Ape Shape 

The rhyme and the reason

Ahh, Boise. The wild, unfettered land of outdoor sports, clean air and, according to Ralf Youtz, frontman of the eclectic Portland band Ape Shape, "a lot of guitar solos." He speaks from experience. Youtz is originally from Boise, but eventually made the trek to Portland (a smart move for any ambitious musician) several years ago. Since then he's been involved in a slew of various musical projects in that area such as The No No's, The Feelings and The Halo Benders­-one of the first things he noticed about the Portland music scene was the lack of noodly, freewheeling guitar solos so commonly heard in Boise. "There's a lot of wankers in Boise, but in Portland I think there was maybe one band that really wailed on the guitar, and they were just kind of a straight-forward rock band. It wasn't like anything I'd hear back home."

Youtz prefers the loud, amped-out, effects-laden guitar, and this aesthetic choice is apparent on Ape Shape's self-titled debut album. Every song has a tripped out wah pedal vibe, as funk, reggae, pop and brash '80s punk sensibilities collide wildly into each other. At some point during the fray, these sounds all shake hands, exchange hugs and throw a dance party as big as the band itself. The nine members of Ape Shape skillfully attack their instruments (which include guitar, drums, bass, keyboards, two backup vocalists, trumpet, sax and the trombone), and the result is astounding. Youtz soars gracefully over the top of the tightly orchestrated group as he croons and shouts earnestly in a voice that is half love punk pioneer Jad Fair, and half local post punk legend Doug Martsch.

But subjective comparisons aside, the most poignant aspect of Youtz's voice is the message it delivers. He refers to himself as being "further left than far left." His strong left-wing political views and keen observations of the state of this world find their way into every hook- and funk-driven song, creating a fresh, endearing juxtaposition that is often attempted but rarely ever successful. Yet Youtz pulls it off without a hitch, almost forcing the listener to obey as he makes the call to spend less time on the couch and "get out and start some shit, get out get into it" and to "get crazy and rock that vote." Sentiments that hopefully make the listener pause in the midst of their running man session to give serious thought to getting more politically active.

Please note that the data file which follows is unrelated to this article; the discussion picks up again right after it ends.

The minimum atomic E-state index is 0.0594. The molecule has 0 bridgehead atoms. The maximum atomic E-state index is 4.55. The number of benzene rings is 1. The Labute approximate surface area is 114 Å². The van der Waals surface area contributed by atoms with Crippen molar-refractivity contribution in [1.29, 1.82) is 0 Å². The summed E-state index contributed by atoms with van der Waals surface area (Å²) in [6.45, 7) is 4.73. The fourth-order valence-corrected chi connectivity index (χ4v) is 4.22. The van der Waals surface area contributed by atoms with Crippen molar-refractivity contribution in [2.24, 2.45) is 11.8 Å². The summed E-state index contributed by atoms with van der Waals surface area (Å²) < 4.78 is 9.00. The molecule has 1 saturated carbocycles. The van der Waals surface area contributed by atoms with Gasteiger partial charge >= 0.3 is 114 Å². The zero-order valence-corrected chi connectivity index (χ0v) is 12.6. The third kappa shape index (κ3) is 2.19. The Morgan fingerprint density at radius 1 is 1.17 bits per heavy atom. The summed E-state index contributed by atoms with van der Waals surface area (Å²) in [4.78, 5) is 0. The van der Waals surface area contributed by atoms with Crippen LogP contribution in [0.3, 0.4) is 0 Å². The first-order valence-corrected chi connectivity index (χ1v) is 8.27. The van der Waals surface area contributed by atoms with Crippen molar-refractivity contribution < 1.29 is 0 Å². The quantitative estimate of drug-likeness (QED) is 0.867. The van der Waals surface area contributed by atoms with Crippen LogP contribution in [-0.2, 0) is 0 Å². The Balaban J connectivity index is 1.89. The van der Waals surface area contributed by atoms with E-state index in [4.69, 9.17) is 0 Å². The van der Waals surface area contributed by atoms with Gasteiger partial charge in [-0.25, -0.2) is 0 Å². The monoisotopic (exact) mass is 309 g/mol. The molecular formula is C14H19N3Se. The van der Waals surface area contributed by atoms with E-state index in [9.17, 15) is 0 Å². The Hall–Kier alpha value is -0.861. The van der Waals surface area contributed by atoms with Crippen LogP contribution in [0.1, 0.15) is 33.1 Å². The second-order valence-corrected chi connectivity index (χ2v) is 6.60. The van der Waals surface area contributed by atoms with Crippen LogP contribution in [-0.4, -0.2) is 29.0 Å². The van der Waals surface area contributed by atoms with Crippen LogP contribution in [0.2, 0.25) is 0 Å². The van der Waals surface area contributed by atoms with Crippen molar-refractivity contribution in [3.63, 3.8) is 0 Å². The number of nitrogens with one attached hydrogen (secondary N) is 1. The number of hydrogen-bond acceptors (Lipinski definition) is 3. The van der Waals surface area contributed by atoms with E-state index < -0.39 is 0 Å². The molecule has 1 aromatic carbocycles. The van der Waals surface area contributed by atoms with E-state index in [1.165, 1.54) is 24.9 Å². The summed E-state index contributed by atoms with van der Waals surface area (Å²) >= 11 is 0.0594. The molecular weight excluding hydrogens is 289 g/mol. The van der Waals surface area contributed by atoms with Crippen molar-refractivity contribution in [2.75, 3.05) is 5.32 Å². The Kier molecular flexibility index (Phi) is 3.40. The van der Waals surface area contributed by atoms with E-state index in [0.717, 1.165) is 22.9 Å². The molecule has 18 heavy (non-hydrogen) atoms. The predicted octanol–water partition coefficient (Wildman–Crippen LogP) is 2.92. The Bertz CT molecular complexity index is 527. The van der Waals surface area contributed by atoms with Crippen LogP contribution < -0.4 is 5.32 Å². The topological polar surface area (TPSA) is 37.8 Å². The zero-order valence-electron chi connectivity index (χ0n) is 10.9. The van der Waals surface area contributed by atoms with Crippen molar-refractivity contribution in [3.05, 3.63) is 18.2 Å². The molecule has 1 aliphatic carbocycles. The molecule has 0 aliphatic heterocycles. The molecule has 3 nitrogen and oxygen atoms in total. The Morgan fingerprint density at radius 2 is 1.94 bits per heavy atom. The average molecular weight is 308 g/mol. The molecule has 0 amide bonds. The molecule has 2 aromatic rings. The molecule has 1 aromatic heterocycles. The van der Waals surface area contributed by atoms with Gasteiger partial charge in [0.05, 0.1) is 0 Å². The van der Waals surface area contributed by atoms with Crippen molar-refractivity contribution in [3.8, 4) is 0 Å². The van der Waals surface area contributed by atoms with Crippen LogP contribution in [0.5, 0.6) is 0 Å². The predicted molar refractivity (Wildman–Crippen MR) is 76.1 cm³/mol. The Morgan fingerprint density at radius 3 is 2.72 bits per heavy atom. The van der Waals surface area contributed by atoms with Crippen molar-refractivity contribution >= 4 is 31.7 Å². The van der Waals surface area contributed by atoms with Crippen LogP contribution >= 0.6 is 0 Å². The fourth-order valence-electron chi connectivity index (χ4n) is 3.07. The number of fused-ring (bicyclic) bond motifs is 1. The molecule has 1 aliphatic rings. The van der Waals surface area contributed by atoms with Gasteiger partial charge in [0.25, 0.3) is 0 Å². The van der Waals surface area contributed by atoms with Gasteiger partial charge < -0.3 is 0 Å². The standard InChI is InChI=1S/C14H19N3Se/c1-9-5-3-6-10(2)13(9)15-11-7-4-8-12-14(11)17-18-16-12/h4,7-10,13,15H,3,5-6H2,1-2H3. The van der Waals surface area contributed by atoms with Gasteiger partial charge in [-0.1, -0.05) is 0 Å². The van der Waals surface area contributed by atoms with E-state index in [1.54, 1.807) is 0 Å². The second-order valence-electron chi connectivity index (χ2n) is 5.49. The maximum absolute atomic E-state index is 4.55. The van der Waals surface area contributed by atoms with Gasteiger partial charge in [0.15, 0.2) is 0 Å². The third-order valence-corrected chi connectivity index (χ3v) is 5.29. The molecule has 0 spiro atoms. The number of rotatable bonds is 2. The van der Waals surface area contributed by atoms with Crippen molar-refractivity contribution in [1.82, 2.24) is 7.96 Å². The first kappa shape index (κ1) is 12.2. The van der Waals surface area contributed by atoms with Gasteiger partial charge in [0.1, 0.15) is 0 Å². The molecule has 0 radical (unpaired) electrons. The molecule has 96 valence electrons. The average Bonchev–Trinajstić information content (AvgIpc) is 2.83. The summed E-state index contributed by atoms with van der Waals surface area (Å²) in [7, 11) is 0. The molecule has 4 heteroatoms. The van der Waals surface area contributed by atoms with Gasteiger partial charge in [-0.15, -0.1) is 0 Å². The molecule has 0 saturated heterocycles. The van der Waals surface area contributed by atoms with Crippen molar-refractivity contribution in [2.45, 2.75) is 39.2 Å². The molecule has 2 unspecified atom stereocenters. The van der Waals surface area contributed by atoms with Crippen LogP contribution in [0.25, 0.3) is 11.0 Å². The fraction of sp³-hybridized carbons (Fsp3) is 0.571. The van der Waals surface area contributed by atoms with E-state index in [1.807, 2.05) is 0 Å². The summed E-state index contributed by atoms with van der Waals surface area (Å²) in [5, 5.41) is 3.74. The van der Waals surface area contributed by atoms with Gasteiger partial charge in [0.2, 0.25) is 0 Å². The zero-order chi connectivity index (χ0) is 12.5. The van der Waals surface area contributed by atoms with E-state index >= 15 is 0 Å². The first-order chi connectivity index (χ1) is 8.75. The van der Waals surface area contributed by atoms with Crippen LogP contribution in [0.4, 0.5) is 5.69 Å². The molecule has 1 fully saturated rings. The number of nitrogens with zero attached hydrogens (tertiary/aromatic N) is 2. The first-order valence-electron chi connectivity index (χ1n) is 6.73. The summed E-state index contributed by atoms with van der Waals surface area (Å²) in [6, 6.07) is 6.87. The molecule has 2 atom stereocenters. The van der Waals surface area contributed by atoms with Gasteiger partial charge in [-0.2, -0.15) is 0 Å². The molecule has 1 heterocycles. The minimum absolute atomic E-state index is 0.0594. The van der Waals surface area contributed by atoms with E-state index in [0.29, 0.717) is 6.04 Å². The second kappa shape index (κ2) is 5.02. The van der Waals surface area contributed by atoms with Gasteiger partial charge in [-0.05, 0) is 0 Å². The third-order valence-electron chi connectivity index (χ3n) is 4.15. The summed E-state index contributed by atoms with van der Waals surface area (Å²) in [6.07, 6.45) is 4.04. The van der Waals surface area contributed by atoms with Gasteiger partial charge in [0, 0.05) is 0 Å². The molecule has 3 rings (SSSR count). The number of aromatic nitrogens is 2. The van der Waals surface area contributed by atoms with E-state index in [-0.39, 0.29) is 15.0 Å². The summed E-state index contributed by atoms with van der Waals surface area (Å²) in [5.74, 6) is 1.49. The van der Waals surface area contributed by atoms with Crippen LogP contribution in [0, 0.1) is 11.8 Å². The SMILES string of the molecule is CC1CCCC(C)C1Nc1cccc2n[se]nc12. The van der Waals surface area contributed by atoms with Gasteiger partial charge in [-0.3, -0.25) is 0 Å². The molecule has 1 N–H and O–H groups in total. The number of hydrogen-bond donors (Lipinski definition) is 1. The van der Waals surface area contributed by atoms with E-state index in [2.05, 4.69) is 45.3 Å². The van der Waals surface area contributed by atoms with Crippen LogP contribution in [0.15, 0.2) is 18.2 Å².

Surprisingly enough, raising political awareness isn't necessarily the first item on Youtz's to-do list. "At the live show, I just want to make people dance. Most of the time, the message isn't even heard," he claims. But after listening to Ape Shape's album, it becomes clear that he places a lot of importance on sharing ideas with his audience that truly matter. His unabashed political yearnings and straightforward delivery almost convince the listener that not only will Youtz change the world, but his back-up band will provide the soundtrack to the revolution.

This weekend, you'll have the chance to own the music for yourself. Ape Shape will be opening up for Built to Spill this Saturday, June 4, at The Big Easy, and their CDs will be available for sale. The concert is a charity benefit for local public access television station TVTV, so buying a ticket will definitely give you the street cred of a bona-fide patron of free speech in Boise. Or you can just come and dance the night away, but make sure you bring some dancing shoes-the running man doesn't fair well in a pair of high heels.

Saturday, 8 p.m., $15, all Ticketweb outlets, 466-TIXX, .

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